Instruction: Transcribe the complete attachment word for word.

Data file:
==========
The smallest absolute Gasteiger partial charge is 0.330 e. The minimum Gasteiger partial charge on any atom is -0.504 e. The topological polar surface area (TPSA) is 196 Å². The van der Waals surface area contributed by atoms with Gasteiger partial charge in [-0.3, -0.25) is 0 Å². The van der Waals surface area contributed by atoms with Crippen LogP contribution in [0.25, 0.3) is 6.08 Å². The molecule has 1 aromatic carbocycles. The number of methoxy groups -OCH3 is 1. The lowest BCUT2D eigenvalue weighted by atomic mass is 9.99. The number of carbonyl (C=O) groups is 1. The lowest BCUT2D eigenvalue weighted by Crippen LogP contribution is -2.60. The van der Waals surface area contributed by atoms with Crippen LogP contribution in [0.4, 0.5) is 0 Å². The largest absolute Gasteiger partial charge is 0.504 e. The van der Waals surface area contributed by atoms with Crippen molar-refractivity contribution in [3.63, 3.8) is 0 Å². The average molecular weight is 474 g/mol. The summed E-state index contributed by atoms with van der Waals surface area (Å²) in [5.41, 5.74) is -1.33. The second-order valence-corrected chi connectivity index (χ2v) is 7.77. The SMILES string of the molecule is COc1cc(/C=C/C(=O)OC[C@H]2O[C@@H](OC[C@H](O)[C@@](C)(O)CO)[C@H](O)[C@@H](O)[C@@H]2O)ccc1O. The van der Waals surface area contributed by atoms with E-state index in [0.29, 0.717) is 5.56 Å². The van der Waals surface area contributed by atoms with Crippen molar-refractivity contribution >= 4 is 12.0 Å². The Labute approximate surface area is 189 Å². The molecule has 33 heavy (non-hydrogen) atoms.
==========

The smallest absolute Gasteiger partial charge is 0.330 e. The minimum Gasteiger partial charge on any atom is -0.504 e. The topological polar surface area (TPSA) is 196 Å². The van der Waals surface area contributed by atoms with Gasteiger partial charge in [-0.3, -0.25) is 0 Å². The van der Waals surface area contributed by atoms with Crippen LogP contribution in [0.25, 0.3) is 6.08 Å². The molecule has 1 aromatic carbocycles. The number of methoxy groups -OCH3 is 1. The lowest BCUT2D eigenvalue weighted by atomic mass is 9.99. The number of carbonyl (C=O) groups is 1. The lowest BCUT2D eigenvalue weighted by Crippen LogP contribution is -2.60. The van der Waals surface area contributed by atoms with Crippen LogP contribution in [0.4, 0.5) is 0 Å². The largest absolute Gasteiger partial charge is 0.504 e. The van der Waals surface area contributed by atoms with Crippen molar-refractivity contribution in [3.63, 3.8) is 0 Å². The average molecular weight is 474 g/mol. The summed E-state index contributed by atoms with van der Waals surface area (Å²) in [5.41, 5.74) is -1.33. The second-order valence-corrected chi connectivity index (χ2v) is 7.77. The SMILES string of the molecule is COc1cc(/C=C/C(=O)OC[C@H]2O[C@@H](OC[C@H](O)[C@@](C)(O)CO)[C@H](O)[C@@H](O)[C@@H]2O)ccc1O. The van der Waals surface area contributed by atoms with E-state index in [0.29, 0.717) is 5.56 Å². The van der Waals surface area contributed by atoms with Crippen molar-refractivity contribution >= 4 is 12.0 Å². The Labute approximate surface area is 189 Å². The molecule has 33 heavy (non-hydrogen) atoms.